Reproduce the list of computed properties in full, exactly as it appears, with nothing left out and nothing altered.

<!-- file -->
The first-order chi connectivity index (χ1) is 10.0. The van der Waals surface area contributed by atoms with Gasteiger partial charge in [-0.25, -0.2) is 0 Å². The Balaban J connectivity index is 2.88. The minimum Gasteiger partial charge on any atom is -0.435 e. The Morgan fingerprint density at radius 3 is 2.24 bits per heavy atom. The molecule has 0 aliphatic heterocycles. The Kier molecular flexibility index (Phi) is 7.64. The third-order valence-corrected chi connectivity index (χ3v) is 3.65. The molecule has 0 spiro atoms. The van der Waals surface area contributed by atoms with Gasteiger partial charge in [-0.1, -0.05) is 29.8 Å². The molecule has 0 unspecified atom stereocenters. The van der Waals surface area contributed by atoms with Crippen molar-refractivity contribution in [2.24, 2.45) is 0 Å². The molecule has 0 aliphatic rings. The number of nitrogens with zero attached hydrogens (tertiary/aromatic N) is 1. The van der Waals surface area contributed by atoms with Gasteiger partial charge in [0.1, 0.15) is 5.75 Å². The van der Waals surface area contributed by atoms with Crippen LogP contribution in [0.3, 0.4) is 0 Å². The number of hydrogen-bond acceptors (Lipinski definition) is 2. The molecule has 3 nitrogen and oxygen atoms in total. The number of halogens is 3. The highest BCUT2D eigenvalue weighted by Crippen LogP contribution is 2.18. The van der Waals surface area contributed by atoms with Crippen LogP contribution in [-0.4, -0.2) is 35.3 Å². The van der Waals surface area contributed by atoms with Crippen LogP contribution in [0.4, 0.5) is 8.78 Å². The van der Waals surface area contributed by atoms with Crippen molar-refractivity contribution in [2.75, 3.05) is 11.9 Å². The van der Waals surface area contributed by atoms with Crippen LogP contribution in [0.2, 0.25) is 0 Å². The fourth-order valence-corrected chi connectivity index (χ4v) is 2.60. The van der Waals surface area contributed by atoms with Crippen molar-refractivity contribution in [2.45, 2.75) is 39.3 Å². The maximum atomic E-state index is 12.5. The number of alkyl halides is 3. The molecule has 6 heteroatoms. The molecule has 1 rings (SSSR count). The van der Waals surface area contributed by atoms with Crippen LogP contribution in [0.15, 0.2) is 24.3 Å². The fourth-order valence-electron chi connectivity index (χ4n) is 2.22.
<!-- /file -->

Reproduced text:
The first-order chi connectivity index (χ1) is 10.0. The van der Waals surface area contributed by atoms with Gasteiger partial charge in [-0.25, -0.2) is 0 Å². The Balaban J connectivity index is 2.88. The minimum Gasteiger partial charge on any atom is -0.435 e. The Morgan fingerprint density at radius 3 is 2.24 bits per heavy atom. The molecule has 0 aliphatic heterocycles. The Kier molecular flexibility index (Phi) is 7.64. The third-order valence-corrected chi connectivity index (χ3v) is 3.65. The molecule has 0 spiro atoms. The van der Waals surface area contributed by atoms with Gasteiger partial charge in [-0.1, -0.05) is 29.8 Å². The molecule has 0 unspecified atom stereocenters. The van der Waals surface area contributed by atoms with Crippen molar-refractivity contribution in [2.24, 2.45) is 0 Å². The molecule has 0 aliphatic rings. The number of nitrogens with zero attached hydrogens (tertiary/aromatic N) is 1. The van der Waals surface area contributed by atoms with Gasteiger partial charge in [0.1, 0.15) is 5.75 Å². The van der Waals surface area contributed by atoms with Crippen LogP contribution in [0.3, 0.4) is 0 Å². The number of hydrogen-bond acceptors (Lipinski definition) is 2. The molecule has 3 nitrogen and oxygen atoms in total. The number of halogens is 3. The highest BCUT2D eigenvalue weighted by Crippen LogP contribution is 2.18. The van der Waals surface area contributed by atoms with Crippen LogP contribution in [-0.4, -0.2) is 35.3 Å². The van der Waals surface area contributed by atoms with Crippen LogP contribution in [0.4, 0.5) is 8.78 Å². The van der Waals surface area contributed by atoms with Crippen molar-refractivity contribution in [2.75, 3.05) is 11.9 Å². The van der Waals surface area contributed by atoms with Crippen LogP contribution in [0.2, 0.25) is 0 Å². The fourth-order valence-corrected chi connectivity index (χ4v) is 2.60. The van der Waals surface area contributed by atoms with Crippen molar-refractivity contribution in [2.45, 2.75) is 39.3 Å². The maximum atomic E-state index is 12.5. The number of alkyl halides is 3. The molecule has 6 heteroatoms. The molecule has 1 rings (SSSR count). The van der Waals surface area contributed by atoms with Crippen LogP contribution in [0.15, 0.2) is 24.3 Å². The fourth-order valence-electron chi connectivity index (χ4n) is 2.22.